Travelling with children during a pandemic

As those of you who know me (or follow me on Instagram) are doubtless already aware, four weeks ago I travelled from Canada to the UK with two small children (aged four and almost two). While very pregnant. During a pandemic.

Now, I’ve already written a post about travelling with small children. (I’ve done a fair bit of it.) I’ve also written a post about travelling while pregnant. (I’ve done quite a lot of that too.) But travelling with children during a pandemic was new to me – so now I’m going to write about that.

The airport – departures

We flew from Vancouver International airport and I have to say, apart from having to wear masks and there being screens around the check-in counters, not much has changed. Our temperatures were taken before we went through to security but that was the only time on our whole trip (including changing at Calgary).

I was expecting all groups of passengers to be sent to different queues for security, but actually we were all sent to the same one. Nobody was enforcing social distancing between groups and the people behind us didn’t seem too keen on staying two metres away from us so it was all quite cosy.

Once we got to the gate, passengers were sitting in the lounge as usual, but for the most part were keeping one seat in between different groups. This all disintegrated completely once it became time to board.

As usual, first class passengers, passengers requiring assistance and those travelling with young children were called first. And, as usual, at least half of the people who were not included in this group also got up and decided to form a queue. At first, an attempt was made to keep distance in the queue but when people started pushing in to the deliberately empty spaces, it was abandoned.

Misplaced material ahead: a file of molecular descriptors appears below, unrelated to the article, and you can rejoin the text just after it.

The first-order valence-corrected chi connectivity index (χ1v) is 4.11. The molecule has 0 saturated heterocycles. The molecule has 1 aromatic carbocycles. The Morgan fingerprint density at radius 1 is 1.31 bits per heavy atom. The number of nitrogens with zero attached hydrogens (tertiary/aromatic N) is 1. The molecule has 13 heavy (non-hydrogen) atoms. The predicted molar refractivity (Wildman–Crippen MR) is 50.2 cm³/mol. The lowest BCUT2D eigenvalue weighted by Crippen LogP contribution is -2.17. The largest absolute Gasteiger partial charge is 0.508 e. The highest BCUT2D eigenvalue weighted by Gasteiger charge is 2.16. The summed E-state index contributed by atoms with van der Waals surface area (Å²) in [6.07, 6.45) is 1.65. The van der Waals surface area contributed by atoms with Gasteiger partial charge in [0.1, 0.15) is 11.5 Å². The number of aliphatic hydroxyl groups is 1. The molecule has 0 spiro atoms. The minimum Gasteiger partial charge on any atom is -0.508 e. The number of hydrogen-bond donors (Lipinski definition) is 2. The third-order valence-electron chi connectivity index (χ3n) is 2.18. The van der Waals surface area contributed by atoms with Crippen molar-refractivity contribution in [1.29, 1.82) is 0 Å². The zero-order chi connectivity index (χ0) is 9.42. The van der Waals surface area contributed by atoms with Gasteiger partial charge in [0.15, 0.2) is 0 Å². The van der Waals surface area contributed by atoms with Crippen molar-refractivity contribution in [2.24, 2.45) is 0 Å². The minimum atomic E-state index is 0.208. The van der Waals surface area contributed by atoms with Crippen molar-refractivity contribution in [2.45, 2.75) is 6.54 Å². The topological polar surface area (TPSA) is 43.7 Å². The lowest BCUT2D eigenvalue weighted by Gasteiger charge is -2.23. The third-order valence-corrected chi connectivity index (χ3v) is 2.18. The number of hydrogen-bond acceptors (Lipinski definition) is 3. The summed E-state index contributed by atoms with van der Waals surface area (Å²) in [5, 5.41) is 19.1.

There were about five socially-distanced markers on the floor approaching the gate, so once we got to these the passengers spread out once more and we were questioned about whether we had a temperature or coronavirus symptoms or should be isolating.

The planes

Upon boarding the plane, I was given three antibacterial wipes to wipe down our seats. This actually made me feel more nervous, wondering whether they hadn’t bothered to do it themselves, but as my children climbed over the seats and touched everything before I’d even had chance to wipe anything down I didn’t really have time to stew over it too much. I was forced to adopt a ‘Que Sera’ attitude – I could do what I could do but children are grubby, disgusting beings, so keeping everyone entirely germ-free was not going to be possible.

We flew with WestJet and we were not offered hand sanitizer or masks, but masks are compulsory on board from the age of two. I was extremely relieved that my son was still a few days away from his birthday. Okay, so I somehow had to keep a 23-month old in the burping position for take-off and landing while having a very large bump, but at least I didn’t have to force a 24-month old to keep a mask on.

Our connecting flight was from Calgary. If you’re flying to/from/through Calgary beware – there are very few shops or cafes open. I couldn’t even get my children some cocoa from Starbucks or Tim Hortons. (And, naturally, no milk to be had on the plane either…)

Before boarding the second plane to the UK, we were asked once more if we had any symptoms etc, but our temperatures weren’t taken again. As we got on the plane, I was handed another three wipes, which again I didn’t really have the opportunity to use before my children touched everything in sight.

I thought that for the long-haul flight we may be given masks and hand sanitizer, but we weren’t. The cabin crew were, however, very keen that my four-year old not take her mask off for a second. She was very good about it (and I took it off when she fell asleep because I didn’t want her suffocating… she put it back on when I woke her up) but for little ones, it’s a lot to ask. Our journey was over 12 hours long, with hours of airport time added on at either end. That’s an awfully long time to keep a mask on, even if it is a lovely comfy one from Maisey Made.